One of the difficulties with the Heath Robinson was its speed. It made use of electromechanical relays which were slow, restricting the code breaking effort. A new approach was considered: the creation of a calculating machine that made use of thermionic valves (a precursor to the transistor).  Valves were perceived to be unreliable but it was realised that if they were continually powered up they were not stressed.

Colossus

Tommy Flowers (Wikipedia) engineered and designed a computer called Colossus (Wikipedia), drawing experience gained working at the Dollis Hill Post Office research station in North London.  

Although Colossus has elements of a modern computer it could be perhaps best described as a 'special purpose cryptographic device'.  It was not programmable in the same way that a modern computer has become (this is a development that comes later), but its programs could be altered; perhaps by changing its circuitry (I don't yet know how this would work).  It did, however, made use of familiar concepts such as interrupts, it synchronised its operation by a clock-pulse, stored data in memory, used shift registers and did some parallel processing.  Flowers also apparently introduced the term 'arithmetic and logic unit'.

Colossus was first used to break a message on 5 February 1944.  A rather different valve based calculator, the ENIAC (Wikipedia), built by the Moore School of Electrical Engineering, University of Pennsylvania, was used two years later.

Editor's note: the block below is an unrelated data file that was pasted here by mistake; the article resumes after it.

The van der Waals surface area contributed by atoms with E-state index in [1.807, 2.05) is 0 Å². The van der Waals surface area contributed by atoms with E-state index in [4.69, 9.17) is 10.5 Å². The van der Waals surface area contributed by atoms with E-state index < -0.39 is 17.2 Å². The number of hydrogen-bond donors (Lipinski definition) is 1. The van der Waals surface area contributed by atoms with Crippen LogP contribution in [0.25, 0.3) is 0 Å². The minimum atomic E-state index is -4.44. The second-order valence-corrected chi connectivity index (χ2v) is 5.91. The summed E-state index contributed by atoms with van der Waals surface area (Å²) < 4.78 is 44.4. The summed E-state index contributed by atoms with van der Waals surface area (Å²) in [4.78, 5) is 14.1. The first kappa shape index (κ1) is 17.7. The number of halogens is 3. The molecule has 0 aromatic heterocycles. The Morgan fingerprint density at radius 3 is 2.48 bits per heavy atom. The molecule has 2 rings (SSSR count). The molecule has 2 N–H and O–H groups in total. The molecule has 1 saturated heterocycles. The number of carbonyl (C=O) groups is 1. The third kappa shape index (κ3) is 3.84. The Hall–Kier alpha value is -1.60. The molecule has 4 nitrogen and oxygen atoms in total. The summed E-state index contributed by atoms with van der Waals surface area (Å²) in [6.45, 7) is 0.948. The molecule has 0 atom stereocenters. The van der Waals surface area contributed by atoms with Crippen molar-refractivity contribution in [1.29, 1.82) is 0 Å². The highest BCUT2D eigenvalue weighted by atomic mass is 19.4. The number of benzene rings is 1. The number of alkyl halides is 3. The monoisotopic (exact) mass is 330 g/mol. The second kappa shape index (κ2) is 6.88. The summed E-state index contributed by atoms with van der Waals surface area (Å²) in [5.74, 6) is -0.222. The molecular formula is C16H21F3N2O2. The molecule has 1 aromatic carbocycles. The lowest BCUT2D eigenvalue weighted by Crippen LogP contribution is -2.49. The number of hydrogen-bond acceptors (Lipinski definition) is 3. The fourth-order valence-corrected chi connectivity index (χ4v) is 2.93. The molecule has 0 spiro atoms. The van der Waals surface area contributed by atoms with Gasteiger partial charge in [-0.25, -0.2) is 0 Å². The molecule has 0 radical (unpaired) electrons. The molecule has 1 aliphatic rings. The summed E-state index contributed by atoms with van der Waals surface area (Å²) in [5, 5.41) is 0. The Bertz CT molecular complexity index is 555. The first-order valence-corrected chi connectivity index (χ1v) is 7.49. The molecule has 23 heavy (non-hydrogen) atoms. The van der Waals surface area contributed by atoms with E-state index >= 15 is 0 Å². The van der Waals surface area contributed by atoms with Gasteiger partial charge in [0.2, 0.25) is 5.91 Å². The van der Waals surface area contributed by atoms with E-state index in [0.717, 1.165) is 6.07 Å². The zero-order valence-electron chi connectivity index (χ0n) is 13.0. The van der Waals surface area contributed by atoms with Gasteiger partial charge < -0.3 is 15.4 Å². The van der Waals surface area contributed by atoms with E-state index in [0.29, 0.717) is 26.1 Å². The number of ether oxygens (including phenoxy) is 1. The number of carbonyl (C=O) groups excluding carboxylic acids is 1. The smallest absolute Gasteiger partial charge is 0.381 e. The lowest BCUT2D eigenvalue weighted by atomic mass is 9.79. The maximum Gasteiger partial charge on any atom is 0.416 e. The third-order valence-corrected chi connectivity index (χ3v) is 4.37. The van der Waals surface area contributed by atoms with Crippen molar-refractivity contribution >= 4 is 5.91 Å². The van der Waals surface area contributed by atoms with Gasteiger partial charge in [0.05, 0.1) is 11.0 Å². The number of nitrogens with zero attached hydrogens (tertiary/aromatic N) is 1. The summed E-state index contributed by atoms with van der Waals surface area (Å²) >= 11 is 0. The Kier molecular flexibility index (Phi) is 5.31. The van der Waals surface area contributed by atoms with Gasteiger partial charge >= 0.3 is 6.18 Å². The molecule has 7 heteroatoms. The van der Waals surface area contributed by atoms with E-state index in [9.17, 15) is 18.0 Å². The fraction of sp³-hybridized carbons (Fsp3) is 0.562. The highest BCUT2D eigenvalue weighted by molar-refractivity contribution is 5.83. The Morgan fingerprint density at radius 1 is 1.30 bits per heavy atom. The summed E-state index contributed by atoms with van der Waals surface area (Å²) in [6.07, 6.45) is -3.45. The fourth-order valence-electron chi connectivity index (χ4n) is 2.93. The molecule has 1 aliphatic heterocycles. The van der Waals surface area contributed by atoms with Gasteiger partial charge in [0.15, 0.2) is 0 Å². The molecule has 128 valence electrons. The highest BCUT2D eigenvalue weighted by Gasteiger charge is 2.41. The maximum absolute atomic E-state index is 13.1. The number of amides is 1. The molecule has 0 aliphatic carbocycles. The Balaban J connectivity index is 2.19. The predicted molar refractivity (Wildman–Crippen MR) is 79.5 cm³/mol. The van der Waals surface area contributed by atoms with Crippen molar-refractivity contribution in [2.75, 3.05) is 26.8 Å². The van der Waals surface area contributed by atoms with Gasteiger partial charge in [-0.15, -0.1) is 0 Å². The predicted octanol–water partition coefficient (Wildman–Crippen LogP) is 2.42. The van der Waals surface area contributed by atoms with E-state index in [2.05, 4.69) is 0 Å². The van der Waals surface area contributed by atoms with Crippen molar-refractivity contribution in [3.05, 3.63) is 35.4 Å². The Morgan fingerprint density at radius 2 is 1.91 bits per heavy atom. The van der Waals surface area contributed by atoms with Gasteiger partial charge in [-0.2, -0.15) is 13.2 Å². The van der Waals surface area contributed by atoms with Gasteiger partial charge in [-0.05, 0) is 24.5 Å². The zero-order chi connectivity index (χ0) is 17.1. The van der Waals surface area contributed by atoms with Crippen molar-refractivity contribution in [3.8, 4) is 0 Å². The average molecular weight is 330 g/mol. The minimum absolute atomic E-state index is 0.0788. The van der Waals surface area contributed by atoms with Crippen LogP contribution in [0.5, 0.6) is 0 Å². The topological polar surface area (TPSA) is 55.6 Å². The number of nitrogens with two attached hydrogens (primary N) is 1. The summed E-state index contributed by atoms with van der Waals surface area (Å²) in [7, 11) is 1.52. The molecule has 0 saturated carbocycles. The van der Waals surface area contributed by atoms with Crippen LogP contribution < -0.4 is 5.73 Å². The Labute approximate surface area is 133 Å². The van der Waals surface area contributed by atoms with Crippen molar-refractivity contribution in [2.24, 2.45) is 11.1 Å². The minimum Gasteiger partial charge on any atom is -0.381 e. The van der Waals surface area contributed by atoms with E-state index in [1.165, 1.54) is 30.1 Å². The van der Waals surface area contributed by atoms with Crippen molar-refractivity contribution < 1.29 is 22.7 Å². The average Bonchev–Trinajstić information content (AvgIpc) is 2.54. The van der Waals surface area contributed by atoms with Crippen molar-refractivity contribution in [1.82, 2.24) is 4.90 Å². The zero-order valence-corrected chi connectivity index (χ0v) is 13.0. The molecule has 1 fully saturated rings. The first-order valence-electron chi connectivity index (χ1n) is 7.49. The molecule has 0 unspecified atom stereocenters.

Final points

Malcolm told us that ten Collosi were built (I might have spelt that wrong, but what I do know is that Collosus-es certainly isn't the right spelling!), with the last one being dismantled in 1960.  A total of twenty seven thousand messages were collected, of which thirteen thousand messages were decrypted.  Malcolm also said that Flowers was 'grossly under rewarded' for his imaginative and innovative work on Colossus.  I totally agree.

Research into the Colossus was carried out by Brian Randell from the Univerisity of Newcastle in the 1970s.  A general report on the Tunny code was only recently released in 2000.  Other sources of information that Malcolm mentioned was a book about the Colossus by Jack Copeland (Wikipedia)  (which is certainly on my 'to read' list), and a biography of Alan Turing by Andew Hodges (Wikipedia).